Are Women Hysterical Lunatics?

Do you realize that the word hysterectomy comes from the word hysteria? This is rooted in the Latin hystericus, meaning “of the womb.” An articlehighlighting the stigmatization of women expanded further on this idea of hysteria: “This was a condition thought to be exclusive to women – sending them uncontrollably and neurotically insane owing to a dysfunction of the uterus (the removal of which is still called a hysterectomy). Here’s another: loony. Coming from lunacy – a monthly periodic insanity, believed to be triggered by the moon’s cycle (remind you of anything?). These etymologies have cemented a polarisation of the female and male mental states: men being historically associated with rationality, straightforwardness and logic; women with unpredictable emotions, outbursts and madness.”

As outdated as this mindset is, it is actually still highly pervasive even in the medical community. After all, it was until 1993 that the National Institutes of Health mandated the inclusion of women and minorities in medical research. Prior to that, many clinical studies excluded women. In fact, that was the same year that marital rape was finally a crime in all 50 states. These delays only reinforce the frequency and normalcy of dismissing women’s cries of pain.

“Women cry – what can you do?”

A compassionate piece written by the husband of a woman who endured extreme abdominal pain explained his wife’s unnecessarily long E.R. visit. He says, “Nationwide, men wait an average of 49 minutes before receiving an analgesic for acute abdominal pain. Women wait an average of 65 minutes for the same thing.” His wife ended up waiting nearly three times that long, despite her expressions of intense agony. Every time he would ask for help while they waited for her to be examined, he said, “…every nurse’s shrug seemed to say, “Women cry—what can you do?” Even when the doctor quickly visited her bedside, he too dismissed her pain and misdiagnosed her. It wasn’t until a competent female physician came by that the woman was taken into surgery to in order to remove a dangerous and dying ovary.

When it comes to medicine, women must constantly prove that they are as sick as a man in order to receive the same treatment. This is appalling and absolutely dangerous. The pain women experience is routinely dismissed. Think of chronic conditions like fibromyalgia wherein most women must go through several healthcare practitioners, perhaps over the course of many years, just to have their pain taken seriously. Has this happened to you? How did you finally get the correct diagnosis? Were you frequently dismissed because of your pain?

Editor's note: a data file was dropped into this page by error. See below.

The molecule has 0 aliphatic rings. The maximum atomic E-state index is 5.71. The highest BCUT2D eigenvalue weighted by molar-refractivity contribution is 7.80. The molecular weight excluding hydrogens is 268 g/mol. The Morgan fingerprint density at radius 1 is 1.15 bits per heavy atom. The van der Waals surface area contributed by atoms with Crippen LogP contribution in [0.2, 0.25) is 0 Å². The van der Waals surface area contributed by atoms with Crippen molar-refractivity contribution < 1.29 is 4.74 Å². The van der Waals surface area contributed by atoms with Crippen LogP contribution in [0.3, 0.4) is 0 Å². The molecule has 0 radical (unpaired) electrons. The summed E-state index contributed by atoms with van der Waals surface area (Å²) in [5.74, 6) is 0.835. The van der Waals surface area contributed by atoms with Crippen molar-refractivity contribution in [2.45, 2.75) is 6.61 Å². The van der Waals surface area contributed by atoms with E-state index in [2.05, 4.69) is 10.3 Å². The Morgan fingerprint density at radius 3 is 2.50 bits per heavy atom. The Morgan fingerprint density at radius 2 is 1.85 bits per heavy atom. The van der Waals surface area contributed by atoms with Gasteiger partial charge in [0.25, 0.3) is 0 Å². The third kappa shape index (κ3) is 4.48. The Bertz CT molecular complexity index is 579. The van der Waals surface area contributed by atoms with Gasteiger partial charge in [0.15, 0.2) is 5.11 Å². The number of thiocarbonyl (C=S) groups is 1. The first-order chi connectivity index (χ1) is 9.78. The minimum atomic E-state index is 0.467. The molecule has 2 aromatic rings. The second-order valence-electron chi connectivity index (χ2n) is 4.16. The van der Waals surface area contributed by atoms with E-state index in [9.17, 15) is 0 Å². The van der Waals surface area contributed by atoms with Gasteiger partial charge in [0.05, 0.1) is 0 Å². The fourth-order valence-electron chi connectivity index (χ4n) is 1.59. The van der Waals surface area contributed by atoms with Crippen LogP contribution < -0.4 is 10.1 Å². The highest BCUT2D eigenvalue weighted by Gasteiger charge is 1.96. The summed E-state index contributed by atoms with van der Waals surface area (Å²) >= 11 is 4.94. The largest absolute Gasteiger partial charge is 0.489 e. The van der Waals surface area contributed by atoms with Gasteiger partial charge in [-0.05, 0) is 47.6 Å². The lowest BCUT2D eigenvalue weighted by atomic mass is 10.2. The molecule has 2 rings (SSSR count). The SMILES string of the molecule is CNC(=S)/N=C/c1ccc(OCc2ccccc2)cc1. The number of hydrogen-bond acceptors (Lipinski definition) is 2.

The preceding article is from and is posted here for sharing purposes only. For additional information please visit their website.
Image from MGM




“News of the World: A Novel” by Paulette Jiles

Nearly 19,000 Ratings on Goodreads!

News of the World cover

“News of the World: A Novel

Genre: Historical Fiction

Release Date: October 4, 2016

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National Book Award Finalist—Fiction

In the aftermath of the Civil War, an aging itinerant news reader agrees to transport a young captive of the Kiowa back to her people in this exquisitely rendered, morally complex, multilayered novel of historical fiction from the author of Enemy Women that explores the boundaries of family, responsibility, honor, and trust.

In the wake of the Civil War, Captain Jefferson Kyle Kidd travels through northern Texas, giving live readings from newspapers to paying audiences hungry for news of the world. An elderly widower who has lived through three wars and fought in two of them, the captain enjoys his rootless, solitary existence.

In Wichita Falls, he is offered a $50 gold piece to deliver a young orphan to her relatives in San Antonio. Four years earlier, a band of Kiowa raiders killed Johanna’s parents and sister; sparing the little girl, they raised her as one of their own. Recently rescued by the U.S. army, the ten-year-old has once again been torn away from the only home she knows.

Their 400-mile journey south through unsettled territory and unforgiving terrain prove difficult and at times dangerous. Johanna has forgotten the English language, tries to escape at every opportunity, throws away her shoes, and refuses to act “civilized.” Yet as the miles pass, the two lonely survivors tentatively begin to trust each other, forming a bond that marks the difference between life and death in this treacherous land.